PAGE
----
Let's have an example. Suppose you have a compressed gzip file, and you want to uncompress it. You probably want to use a program whose description or name contains the word "gzip", and now you can use apropos for finding such a program:

$ apropos gzip
gzip (1) - compress or expand files
zforce (1) - force a '.gz' extension on all gzip files

Now when you look at the output of apropos, you probably see that gzip might be what you're looking for. Now you know the command name, and can go read its man page:
$ man gzip

Let's have another example. As you know, you can list the directory contents with the ls command. But there are other commands for listing the directory contents, too! Now let's try to find out what those commands might be. The first thing that comes into your mind would probably be something like this:
$ apropos directory

This command probably gives you many lines of output, because "directory" is pretty common word in the descriptions of commands, and now you have a list of commands where most of the commands have nothing to do with listing the directory contents. But with apropos, you can use more than just one keyword:
$ apropos list directory

This didn't help much, though! Now you have even longer list than before! Why? Because apropos displays commands whose description has either "list" or "directory". In some situations this might be good, and exactly what you want, but not right now. Let's try more:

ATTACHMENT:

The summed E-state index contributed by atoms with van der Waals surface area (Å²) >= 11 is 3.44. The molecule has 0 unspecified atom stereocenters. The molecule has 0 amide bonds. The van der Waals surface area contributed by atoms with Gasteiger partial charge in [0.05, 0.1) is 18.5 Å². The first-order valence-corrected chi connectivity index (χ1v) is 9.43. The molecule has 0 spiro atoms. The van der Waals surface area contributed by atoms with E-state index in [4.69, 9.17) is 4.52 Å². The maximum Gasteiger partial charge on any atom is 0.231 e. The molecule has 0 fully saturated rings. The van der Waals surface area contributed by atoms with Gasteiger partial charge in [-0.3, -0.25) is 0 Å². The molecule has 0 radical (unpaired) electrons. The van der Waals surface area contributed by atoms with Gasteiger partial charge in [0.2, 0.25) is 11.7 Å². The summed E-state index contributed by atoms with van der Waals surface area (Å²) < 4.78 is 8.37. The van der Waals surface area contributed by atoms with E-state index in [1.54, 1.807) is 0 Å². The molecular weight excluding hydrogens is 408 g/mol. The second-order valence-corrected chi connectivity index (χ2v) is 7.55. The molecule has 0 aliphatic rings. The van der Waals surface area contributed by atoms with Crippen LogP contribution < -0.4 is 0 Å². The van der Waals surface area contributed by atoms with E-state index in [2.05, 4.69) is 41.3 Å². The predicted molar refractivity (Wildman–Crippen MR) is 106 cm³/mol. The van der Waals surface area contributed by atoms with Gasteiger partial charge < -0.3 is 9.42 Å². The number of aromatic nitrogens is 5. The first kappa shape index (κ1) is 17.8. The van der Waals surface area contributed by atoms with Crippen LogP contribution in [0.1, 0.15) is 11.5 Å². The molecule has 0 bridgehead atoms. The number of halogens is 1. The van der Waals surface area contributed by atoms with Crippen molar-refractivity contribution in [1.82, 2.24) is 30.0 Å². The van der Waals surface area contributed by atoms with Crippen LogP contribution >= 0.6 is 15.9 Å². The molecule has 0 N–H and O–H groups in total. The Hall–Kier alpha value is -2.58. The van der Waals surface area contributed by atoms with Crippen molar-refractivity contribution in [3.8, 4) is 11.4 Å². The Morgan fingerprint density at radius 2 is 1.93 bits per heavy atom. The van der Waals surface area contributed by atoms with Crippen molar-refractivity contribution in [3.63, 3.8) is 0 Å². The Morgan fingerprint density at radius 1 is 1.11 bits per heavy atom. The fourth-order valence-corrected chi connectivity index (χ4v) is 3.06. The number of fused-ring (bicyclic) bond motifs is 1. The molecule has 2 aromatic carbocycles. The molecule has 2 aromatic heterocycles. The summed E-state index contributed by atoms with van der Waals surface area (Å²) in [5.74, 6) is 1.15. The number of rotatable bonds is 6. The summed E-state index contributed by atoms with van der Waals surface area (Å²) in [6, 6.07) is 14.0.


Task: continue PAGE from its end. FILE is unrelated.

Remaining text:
$ apropos "list directory"
dir (1) - list directory contents
ls (1) - list directory contents
vdir (1) - list directory contents

This gave you the output you wanted. Because we used double quotes here, apropos searched for a string that says "list directory", rather than for the occurrence of either word "list" or "directory".

Although you can do very simple searches with apropos, it's a very powerful tool and you can do advanced searches, too. For example, you can use the shell wildcards in your searches with the -w option. For more info about apropos, go read (you guessed it) its man page.

< Whatis >

While apropos searches for the descriptions in the man pages, whatis displays the description. It answers the question what is. Of course you can just take a look at the man page of a program to see what is the purpose of it, but if you're only interested in knowing what the program does, you can just use the whatis command for a quick answer:

$ whatis apropos
apropos (1) - search the manual page names and descriptions
$ whatis man
man (1) - an interface to the on-line reference manuals
man (7) - macros to format man pages
$ whatis whatis
whatis (1) - display manual page descriptions

Now you know where to go for help, but here I covered only a little part of the man, apropos and whatis commands. If you wonder what the numbers, like whatis (1), after the command names in my examples were, I suggest you read the manual page for the man command!

Linux help > Finding more help > The man pages

Copyright © 2001 - 2011 Nana Långstedt